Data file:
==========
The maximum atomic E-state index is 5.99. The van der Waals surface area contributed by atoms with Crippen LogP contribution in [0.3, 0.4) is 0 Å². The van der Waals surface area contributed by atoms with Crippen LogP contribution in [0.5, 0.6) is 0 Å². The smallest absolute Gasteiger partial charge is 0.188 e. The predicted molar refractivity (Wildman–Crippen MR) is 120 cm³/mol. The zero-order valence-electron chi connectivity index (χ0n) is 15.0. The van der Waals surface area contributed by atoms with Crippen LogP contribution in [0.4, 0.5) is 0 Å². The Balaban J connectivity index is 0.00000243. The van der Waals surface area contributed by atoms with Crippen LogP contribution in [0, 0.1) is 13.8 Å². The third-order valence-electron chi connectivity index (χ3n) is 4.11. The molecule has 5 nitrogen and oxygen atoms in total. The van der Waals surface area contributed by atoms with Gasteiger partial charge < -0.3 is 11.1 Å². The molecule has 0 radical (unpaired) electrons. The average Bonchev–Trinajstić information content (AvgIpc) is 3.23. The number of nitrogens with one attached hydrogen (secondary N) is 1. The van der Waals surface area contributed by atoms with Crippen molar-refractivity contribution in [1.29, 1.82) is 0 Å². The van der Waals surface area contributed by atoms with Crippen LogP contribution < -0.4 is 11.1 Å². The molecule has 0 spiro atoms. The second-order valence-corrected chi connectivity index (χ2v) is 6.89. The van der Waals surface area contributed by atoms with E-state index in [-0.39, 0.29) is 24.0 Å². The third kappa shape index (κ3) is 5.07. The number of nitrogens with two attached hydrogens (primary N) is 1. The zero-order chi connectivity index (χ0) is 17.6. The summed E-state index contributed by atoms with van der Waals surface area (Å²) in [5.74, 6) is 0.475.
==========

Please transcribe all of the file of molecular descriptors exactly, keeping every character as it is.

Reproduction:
The maximum atomic E-state index is 5.99. The van der Waals surface area contributed by atoms with Crippen LogP contribution in [0.3, 0.4) is 0 Å². The van der Waals surface area contributed by atoms with Crippen LogP contribution in [0.5, 0.6) is 0 Å². The smallest absolute Gasteiger partial charge is 0.188 e. The predicted molar refractivity (Wildman–Crippen MR) is 120 cm³/mol. The zero-order valence-electron chi connectivity index (χ0n) is 15.0. The van der Waals surface area contributed by atoms with Crippen LogP contribution in [0.4, 0.5) is 0 Å². The Balaban J connectivity index is 0.00000243. The van der Waals surface area contributed by atoms with Crippen LogP contribution in [0, 0.1) is 13.8 Å². The third-order valence-electron chi connectivity index (χ3n) is 4.11. The molecule has 5 nitrogen and oxygen atoms in total. The van der Waals surface area contributed by atoms with Gasteiger partial charge < -0.3 is 11.1 Å². The molecule has 0 radical (unpaired) electrons. The average Bonchev–Trinajstić information content (AvgIpc) is 3.23. The number of nitrogens with one attached hydrogen (secondary N) is 1. The van der Waals surface area contributed by atoms with Crippen molar-refractivity contribution in [1.29, 1.82) is 0 Å². The van der Waals surface area contributed by atoms with Crippen LogP contribution < -0.4 is 11.1 Å². The molecule has 0 spiro atoms. The second-order valence-corrected chi connectivity index (χ2v) is 6.89. The van der Waals surface area contributed by atoms with E-state index in [-0.39, 0.29) is 24.0 Å². The third kappa shape index (κ3) is 5.07. The number of nitrogens with two attached hydrogens (primary N) is 1. The zero-order chi connectivity index (χ0) is 17.6. The summed E-state index contributed by atoms with van der Waals surface area (Å²) in [5.74, 6) is 0.475.